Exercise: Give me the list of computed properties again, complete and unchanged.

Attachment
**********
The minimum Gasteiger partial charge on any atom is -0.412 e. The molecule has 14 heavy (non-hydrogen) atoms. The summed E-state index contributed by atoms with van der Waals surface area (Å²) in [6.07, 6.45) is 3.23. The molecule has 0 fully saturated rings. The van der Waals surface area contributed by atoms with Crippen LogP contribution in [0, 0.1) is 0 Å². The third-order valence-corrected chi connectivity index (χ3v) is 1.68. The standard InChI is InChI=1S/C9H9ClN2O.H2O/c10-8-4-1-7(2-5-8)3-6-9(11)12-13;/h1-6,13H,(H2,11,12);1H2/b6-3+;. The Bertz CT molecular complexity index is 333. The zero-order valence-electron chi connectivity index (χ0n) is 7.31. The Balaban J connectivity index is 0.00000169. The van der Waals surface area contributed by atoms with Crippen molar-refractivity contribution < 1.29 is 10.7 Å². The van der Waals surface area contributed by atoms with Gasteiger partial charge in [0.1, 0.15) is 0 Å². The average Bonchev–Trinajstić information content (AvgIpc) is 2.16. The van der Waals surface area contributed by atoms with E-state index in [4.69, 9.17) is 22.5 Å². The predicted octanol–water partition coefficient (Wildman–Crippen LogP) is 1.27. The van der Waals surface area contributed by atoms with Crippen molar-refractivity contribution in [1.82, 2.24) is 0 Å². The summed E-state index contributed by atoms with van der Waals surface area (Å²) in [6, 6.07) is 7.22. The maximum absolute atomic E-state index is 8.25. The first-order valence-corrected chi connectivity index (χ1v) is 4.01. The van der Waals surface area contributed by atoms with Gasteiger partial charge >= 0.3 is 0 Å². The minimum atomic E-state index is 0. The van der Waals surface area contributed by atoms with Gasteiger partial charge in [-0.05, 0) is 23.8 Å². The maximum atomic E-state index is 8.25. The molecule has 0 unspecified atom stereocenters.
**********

The minimum Gasteiger partial charge on any atom is -0.412 e. The molecule has 14 heavy (non-hydrogen) atoms. The summed E-state index contributed by atoms with van der Waals surface area (Å²) in [6.07, 6.45) is 3.23. The molecule has 0 fully saturated rings. The van der Waals surface area contributed by atoms with Crippen LogP contribution in [0, 0.1) is 0 Å². The third-order valence-corrected chi connectivity index (χ3v) is 1.68. The standard InChI is InChI=1S/C9H9ClN2O.H2O/c10-8-4-1-7(2-5-8)3-6-9(11)12-13;/h1-6,13H,(H2,11,12);1H2/b6-3+;. The Bertz CT molecular complexity index is 333. The zero-order valence-electron chi connectivity index (χ0n) is 7.31. The Balaban J connectivity index is 0.00000169. The van der Waals surface area contributed by atoms with Crippen molar-refractivity contribution < 1.29 is 10.7 Å². The van der Waals surface area contributed by atoms with Gasteiger partial charge in [0.1, 0.15) is 0 Å². The average Bonchev–Trinajstić information content (AvgIpc) is 2.16. The van der Waals surface area contributed by atoms with E-state index in [4.69, 9.17) is 22.5 Å². The predicted octanol–water partition coefficient (Wildman–Crippen LogP) is 1.27. The van der Waals surface area contributed by atoms with Crippen molar-refractivity contribution in [1.82, 2.24) is 0 Å². The summed E-state index contributed by atoms with van der Waals surface area (Å²) in [6, 6.07) is 7.22. The maximum absolute atomic E-state index is 8.25. The first-order valence-corrected chi connectivity index (χ1v) is 4.01. The van der Waals surface area contributed by atoms with Gasteiger partial charge >= 0.3 is 0 Å². The minimum atomic E-state index is 0. The van der Waals surface area contributed by atoms with Gasteiger partial charge in [-0.05, 0) is 23.8 Å². The maximum atomic E-state index is 8.25. The molecule has 0 unspecified atom stereocenters.